The Five Most Famous Diets

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Diet fads come and go. However, some diet plans strike a chord with the public and stay around for years, often becoming household names. From the Atkins Diet to Weight Watchers, there are plenty of plans to choose from when it comes to fighting the bulge. Which one is right for you depends on your goals, patience and commitment.

5 Zone Diet

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The Zone Diet emerged on the scene in the mid-1990s. Created by biochemist Barry Sears, the diet plan focuses on balancing protein, fat and carbohydrates rather than eliminating one in favor of the other. In addition to stressing the importance of exercise and drinking large amounts of water, the Zone Diet recommends a daily caloric intake of 30 percent fat, 30 percent protein and 40 percent carbs. Arguably, this revs up the metabolism and leads to weight loss. The Zone Diet is considered good for the heart because of its emphasis on healthy fats and lean proteins. Zone dieters typically eat five small meals per day.

4 Mediterranean Diet

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Approved by the American Heart Association, the Mediterranean Diet emphasizes a diet rich in plant-based foods, like vegetables, fruits, whole grains, nuts and legumes, olive oil and seafood. This diet encourages the intake of healthy fats and emphasizes portion control. Research suggests the Mediterranean Diet is good for the heart, lowering the risk of cancer and heart disease. It is also high in antioxidants and omega-3 fatty acids that also help combat disease.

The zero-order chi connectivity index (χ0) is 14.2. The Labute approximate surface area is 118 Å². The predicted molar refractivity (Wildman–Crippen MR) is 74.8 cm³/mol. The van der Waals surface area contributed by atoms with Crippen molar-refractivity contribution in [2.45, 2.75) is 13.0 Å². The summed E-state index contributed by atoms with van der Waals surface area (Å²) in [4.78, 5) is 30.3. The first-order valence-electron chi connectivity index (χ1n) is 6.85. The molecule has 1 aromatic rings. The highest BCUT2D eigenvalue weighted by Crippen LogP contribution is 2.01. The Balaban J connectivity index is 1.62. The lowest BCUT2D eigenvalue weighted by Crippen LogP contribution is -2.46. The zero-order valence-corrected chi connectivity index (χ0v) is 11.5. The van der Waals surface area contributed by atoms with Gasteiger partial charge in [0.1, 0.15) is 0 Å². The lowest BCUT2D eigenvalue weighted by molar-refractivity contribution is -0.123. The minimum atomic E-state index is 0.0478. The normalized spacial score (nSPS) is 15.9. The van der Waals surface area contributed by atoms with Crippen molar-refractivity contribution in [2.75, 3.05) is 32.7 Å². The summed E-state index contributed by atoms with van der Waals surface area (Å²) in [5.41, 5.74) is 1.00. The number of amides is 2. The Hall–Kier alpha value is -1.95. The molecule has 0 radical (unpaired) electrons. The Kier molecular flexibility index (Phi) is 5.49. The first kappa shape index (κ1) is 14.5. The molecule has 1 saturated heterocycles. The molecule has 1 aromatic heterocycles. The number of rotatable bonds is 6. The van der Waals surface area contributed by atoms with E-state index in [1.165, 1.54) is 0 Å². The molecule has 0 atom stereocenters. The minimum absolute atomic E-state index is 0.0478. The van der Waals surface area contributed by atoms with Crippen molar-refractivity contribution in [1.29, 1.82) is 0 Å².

3 South Beach Diet

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Another popular diet is the South Beach Diet. Created by cardiologist Dr. Arthur Agatston as a way to prevent heart disease, the South Beach Diet is similar to Atkins in that it promotes eating protein-rich foods and reducing carbohydrates. However, it focuses on eating small amounts of glycemic carbohydrates, which helps to keep blood sugar levels low, and healthy fats. Some dieters are discouraged from following the South Beach Diet because it requires cutting off carbs for the first three to four weeks of the plan. However, carbs are reintroduced into the diet after this period.

2 Weight Watchers

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It is virtually impossible to watch television and not see a Weight Watchers commercial. In many ways, the weight loss program has been a pop culture staple since arriving on the scene in the 1960s. Created by Jean Nidetch and modeled after Alcoholics Anonymous, Weight Watchers takes a support group approach to weight loss. With a combination of group meetings, exercise and nutrition, participants are motivated to succeed with the help of the program’s extensive support network. Although weight loss is not as quick as with other diet plans, it does come off gradually and steadily, which means participants are more likely to keep the weight off and maintain a healthy lifestyle.

1 Atkins Diet

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Created by Dr. Robert Atkins, the Atkins Diet is a high-protein, low-carbohydrate diet. Not without its critics, the premise of the Atkins Diet is that carbs lead to weight gain. Therefore, carbs—like bread and pasta—should be eaten significantly less in favor of protein-rich foods like meat. The Atkins Diet is and continues to be hugely popular because it often leads to significant weight loss over a short period of time. However, critics of the Atkins Diet argue that too many unhealthy fats are included in the plan, putting a participant’s heart health at risk.

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